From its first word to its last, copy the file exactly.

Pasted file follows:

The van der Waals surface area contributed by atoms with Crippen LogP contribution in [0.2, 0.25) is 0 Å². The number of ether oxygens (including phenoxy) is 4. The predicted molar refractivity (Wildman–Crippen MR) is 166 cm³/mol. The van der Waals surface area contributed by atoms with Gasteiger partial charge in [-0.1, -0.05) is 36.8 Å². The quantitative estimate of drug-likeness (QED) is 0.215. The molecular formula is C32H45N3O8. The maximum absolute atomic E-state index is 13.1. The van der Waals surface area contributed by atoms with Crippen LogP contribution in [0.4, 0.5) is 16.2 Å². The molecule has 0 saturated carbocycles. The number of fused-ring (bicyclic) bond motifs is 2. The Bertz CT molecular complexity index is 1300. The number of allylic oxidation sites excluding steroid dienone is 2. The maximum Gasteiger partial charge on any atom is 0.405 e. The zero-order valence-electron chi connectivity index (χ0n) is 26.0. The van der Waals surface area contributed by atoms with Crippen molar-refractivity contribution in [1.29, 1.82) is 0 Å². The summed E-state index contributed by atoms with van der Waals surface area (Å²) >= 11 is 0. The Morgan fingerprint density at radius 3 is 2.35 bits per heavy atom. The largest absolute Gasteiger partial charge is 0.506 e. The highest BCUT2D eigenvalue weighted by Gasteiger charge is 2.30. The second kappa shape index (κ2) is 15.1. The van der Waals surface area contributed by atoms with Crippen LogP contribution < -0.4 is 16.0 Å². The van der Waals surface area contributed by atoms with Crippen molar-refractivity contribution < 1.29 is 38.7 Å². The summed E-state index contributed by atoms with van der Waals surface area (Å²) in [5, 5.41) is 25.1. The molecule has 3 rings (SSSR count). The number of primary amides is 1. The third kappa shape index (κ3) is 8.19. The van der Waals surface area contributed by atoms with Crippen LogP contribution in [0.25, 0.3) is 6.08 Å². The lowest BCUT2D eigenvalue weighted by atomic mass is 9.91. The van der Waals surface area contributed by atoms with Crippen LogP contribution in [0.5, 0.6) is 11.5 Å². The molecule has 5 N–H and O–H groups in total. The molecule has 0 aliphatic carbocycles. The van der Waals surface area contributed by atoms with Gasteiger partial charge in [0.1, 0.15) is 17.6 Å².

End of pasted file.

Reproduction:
The van der Waals surface area contributed by atoms with Crippen LogP contribution in [0.2, 0.25) is 0 Å². The number of ether oxygens (including phenoxy) is 4. The predicted molar refractivity (Wildman–Crippen MR) is 166 cm³/mol. The van der Waals surface area contributed by atoms with Gasteiger partial charge in [-0.1, -0.05) is 36.8 Å². The quantitative estimate of drug-likeness (QED) is 0.215. The molecular formula is C32H45N3O8. The maximum absolute atomic E-state index is 13.1. The van der Waals surface area contributed by atoms with Crippen LogP contribution in [0.4, 0.5) is 16.2 Å². The molecule has 0 saturated carbocycles. The number of fused-ring (bicyclic) bond motifs is 2. The Bertz CT molecular complexity index is 1300. The number of allylic oxidation sites excluding steroid dienone is 2. The maximum Gasteiger partial charge on any atom is 0.405 e. The zero-order valence-electron chi connectivity index (χ0n) is 26.0. The van der Waals surface area contributed by atoms with Crippen molar-refractivity contribution in [1.29, 1.82) is 0 Å². The summed E-state index contributed by atoms with van der Waals surface area (Å²) >= 11 is 0. The Morgan fingerprint density at radius 3 is 2.35 bits per heavy atom. The largest absolute Gasteiger partial charge is 0.506 e. The highest BCUT2D eigenvalue weighted by Gasteiger charge is 2.30. The second kappa shape index (κ2) is 15.1. The van der Waals surface area contributed by atoms with Crippen LogP contribution < -0.4 is 16.0 Å². The van der Waals surface area contributed by atoms with Crippen molar-refractivity contribution < 1.29 is 38.7 Å². The summed E-state index contributed by atoms with van der Waals surface area (Å²) in [5, 5.41) is 25.1. The molecule has 3 rings (SSSR count). The number of primary amides is 1. The third kappa shape index (κ3) is 8.19. The van der Waals surface area contributed by atoms with Crippen LogP contribution in [0.25, 0.3) is 6.08 Å². The lowest BCUT2D eigenvalue weighted by atomic mass is 9.91. The van der Waals surface area contributed by atoms with Crippen LogP contribution in [0.5, 0.6) is 11.5 Å². The molecule has 5 N–H and O–H groups in total. The molecule has 0 aliphatic carbocycles. The van der Waals surface area contributed by atoms with Gasteiger partial charge in [0.1, 0.15) is 17.6 Å².